8. Mutual Funds & ETFs

    ETFs vs. Mutual Funds: The Lowdown on Costs

    Confused about the full range of fees on ETF and mutual funds? Here's a quick guide on fees and expenses.
  9. Retirement

    How Does a Pension Plan Work?

    A pension plan is a savings plan maintained by an employer on behalf of its employees for their retirement.
  10. Mutual Funds & ETFs

    How To Pick A Good Mutual Fund

    Learn how to evaluate mutual funds and find the right one for you.
RELATED TERMS
  1. Sales Charge

    A commission paid by an investor on his or her investment in ...
  2. Spread-Load Contractual Plan

    A fee-payment structure applicable to mutual funds in which the ...
  3. Front-End Load

    A commission or sales charge applied at the time of the initial ...
  4. Delayed Draw Term Loan

    A special feature in a term loan that stipulates that the borrower ...
  5. Back-End Load

    A fee (sales charge or load) that investors pay when selling ...
  6. Load

    A sales charge or commission charged to an investor when buying ...
RELATED FAQS
  1. An investor opened a ten-year, $100/month front-end load periodic payment plan 14 ...

    The correct answer is d) For the first 18 months of a front-end load contractural plan, the investor will be refunded the ... Read Answer >>
  2. Where do I look for fees that I am charged on investments? What are those fees called?

    The fees and expenses charged for investments vary. The fees usually depend on the type of investment and the investment ... Read Answer >>
  3. How do no-load funds typically perform relative to load funds?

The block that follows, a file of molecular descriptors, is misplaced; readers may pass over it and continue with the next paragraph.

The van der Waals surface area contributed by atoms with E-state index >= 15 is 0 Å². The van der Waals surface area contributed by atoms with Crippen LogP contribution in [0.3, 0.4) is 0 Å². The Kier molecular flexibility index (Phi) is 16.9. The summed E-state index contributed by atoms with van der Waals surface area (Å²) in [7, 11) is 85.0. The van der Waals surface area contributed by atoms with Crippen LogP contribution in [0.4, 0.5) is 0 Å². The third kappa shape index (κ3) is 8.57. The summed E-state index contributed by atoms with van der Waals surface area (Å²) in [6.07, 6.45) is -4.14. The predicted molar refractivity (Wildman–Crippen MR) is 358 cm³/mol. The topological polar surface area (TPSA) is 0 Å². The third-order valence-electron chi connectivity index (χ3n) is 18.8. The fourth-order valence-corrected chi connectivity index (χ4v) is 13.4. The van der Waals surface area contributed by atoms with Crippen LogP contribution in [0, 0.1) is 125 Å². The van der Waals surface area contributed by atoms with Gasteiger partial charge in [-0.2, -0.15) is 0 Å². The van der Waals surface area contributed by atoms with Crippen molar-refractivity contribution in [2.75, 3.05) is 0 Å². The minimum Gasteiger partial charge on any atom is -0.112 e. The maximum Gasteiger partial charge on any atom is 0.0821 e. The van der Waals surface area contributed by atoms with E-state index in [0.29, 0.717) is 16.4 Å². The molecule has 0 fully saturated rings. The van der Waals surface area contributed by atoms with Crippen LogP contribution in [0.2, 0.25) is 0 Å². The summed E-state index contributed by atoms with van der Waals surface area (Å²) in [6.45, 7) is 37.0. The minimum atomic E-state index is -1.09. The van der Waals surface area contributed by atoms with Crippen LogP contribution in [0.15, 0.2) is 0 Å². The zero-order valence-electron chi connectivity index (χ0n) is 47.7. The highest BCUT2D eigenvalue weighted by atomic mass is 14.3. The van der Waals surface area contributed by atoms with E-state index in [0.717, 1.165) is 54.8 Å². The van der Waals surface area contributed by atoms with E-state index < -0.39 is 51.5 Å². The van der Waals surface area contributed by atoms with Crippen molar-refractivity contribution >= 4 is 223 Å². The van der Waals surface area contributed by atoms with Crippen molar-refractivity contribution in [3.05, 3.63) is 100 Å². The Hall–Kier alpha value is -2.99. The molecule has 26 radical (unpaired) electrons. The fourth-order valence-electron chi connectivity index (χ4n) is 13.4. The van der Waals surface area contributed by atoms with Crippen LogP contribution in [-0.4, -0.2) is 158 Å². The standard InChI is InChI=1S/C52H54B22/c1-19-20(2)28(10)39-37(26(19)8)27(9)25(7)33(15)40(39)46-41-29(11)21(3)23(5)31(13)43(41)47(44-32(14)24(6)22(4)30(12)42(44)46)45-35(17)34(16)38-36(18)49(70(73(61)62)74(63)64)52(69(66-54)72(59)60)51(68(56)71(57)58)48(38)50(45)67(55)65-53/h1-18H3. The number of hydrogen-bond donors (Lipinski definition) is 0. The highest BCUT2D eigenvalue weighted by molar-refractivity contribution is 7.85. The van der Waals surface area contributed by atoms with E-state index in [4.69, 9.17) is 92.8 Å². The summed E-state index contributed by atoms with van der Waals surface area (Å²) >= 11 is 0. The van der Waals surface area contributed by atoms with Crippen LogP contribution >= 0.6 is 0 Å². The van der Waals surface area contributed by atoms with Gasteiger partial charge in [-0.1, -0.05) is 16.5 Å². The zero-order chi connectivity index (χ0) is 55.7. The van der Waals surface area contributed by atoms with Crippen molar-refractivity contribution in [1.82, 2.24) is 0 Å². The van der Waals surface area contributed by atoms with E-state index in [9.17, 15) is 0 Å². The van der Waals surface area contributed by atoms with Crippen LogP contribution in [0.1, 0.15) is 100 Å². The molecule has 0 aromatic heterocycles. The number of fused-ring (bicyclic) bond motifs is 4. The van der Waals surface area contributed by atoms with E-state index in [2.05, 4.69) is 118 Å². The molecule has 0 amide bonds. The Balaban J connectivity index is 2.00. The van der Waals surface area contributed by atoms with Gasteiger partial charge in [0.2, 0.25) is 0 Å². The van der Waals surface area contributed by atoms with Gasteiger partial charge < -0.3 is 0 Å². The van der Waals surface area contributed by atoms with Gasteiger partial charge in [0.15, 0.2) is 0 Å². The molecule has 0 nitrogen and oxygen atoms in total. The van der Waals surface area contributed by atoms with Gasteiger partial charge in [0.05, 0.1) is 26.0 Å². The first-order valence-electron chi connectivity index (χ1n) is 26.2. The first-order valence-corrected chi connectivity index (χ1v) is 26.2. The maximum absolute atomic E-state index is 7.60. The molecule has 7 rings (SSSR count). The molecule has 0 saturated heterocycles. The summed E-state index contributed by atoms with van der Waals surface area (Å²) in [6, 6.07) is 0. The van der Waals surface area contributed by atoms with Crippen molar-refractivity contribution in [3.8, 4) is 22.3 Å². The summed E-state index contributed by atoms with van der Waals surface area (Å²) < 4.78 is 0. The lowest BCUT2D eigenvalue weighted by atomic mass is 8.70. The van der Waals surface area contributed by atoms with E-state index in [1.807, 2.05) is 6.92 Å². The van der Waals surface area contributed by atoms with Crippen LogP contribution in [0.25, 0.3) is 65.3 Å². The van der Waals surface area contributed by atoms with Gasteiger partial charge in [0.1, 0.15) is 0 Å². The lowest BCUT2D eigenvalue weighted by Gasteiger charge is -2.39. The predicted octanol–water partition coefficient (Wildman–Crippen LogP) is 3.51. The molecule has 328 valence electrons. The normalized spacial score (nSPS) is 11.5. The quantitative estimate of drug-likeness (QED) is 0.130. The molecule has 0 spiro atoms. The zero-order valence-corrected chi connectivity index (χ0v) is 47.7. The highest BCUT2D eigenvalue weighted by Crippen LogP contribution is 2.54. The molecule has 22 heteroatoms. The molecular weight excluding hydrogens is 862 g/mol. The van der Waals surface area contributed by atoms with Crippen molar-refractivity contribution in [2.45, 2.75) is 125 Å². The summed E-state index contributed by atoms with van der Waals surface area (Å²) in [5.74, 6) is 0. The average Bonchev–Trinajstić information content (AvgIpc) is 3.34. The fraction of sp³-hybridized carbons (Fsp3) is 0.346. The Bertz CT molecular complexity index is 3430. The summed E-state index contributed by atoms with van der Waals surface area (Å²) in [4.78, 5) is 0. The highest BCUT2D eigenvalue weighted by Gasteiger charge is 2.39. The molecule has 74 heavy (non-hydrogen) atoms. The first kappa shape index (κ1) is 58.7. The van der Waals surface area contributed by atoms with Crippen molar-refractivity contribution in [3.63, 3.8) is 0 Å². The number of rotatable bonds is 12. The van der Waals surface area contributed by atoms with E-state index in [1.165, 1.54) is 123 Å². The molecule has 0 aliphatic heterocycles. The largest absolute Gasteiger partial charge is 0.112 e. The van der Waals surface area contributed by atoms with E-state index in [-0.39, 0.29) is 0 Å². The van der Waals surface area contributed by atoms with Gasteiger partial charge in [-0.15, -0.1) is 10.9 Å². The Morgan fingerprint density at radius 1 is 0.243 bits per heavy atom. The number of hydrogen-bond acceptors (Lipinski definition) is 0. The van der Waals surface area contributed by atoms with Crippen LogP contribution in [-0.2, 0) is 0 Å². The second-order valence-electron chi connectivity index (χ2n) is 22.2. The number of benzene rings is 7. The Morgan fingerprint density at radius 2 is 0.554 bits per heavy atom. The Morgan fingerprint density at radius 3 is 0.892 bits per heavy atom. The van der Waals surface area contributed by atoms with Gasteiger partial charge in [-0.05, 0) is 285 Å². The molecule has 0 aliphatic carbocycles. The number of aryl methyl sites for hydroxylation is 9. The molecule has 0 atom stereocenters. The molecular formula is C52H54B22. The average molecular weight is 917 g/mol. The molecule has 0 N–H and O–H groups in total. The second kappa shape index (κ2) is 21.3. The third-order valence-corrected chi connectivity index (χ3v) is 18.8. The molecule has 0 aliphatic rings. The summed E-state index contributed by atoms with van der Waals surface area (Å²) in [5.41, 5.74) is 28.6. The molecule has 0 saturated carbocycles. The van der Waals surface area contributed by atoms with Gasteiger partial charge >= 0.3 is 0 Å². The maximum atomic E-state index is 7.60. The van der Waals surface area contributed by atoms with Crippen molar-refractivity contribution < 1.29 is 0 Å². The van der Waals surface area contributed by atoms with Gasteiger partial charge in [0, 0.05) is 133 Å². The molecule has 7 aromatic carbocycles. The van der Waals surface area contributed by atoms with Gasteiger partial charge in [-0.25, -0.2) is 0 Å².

Understand the difference between no-load mutual funds and funds that carry a sales load, and learn which of the two has ... Read Answer >>
  4. An individual has started investments of $100/month into a spread-load ...

    The correct answer is b. When a periodic payment (or contractural) plan company is organized as a spread-load company, it ... Read Answer >>
  5. An individual has started investments of $100/month into a spread-load ...

    The correct answer is b. When a periodic payment (or contractural) plan company is organized as a spread-load company, it ... Read Answer >>
  6. What are my main rights as a 401(k) plan participant?

    Learn how under ERISA, 401(k) plan participants are guaranteed several important rights, including protections of their plan ... Read Answer >>
Hot Definitions
  1. Over-The-Counter - OTC

    Over-The-Counter (or OTC) is a security traded in some context other than on a formal exchange such as the NYSE, TSX, AMEX, ...
  2. Quarter - Q1, Q2, Q3, Q4

    A three-month period on a financial calendar that acts as a basis for the reporting of earnings and the paying of dividends.
  3. Weighted Average Cost Of Capital - WACC

    Weighted average cost of capital (WACC) is a calculation of a firm's cost of capital in which each category of capital is ...
  4. Basis Point (BPS)

    A unit that is equal to 1/100th of 1%, and is used to denote the change in a financial instrument. The basis point is commonly ...
  5. Sharing Economy

    An economic model in which individuals are able to borrow or rent assets owned by someone else.
  6. Unlevered Beta

    A type of metric that compares the risk of an unlevered company to the risk of the market. The unlevered beta is the beta ...
Trading Center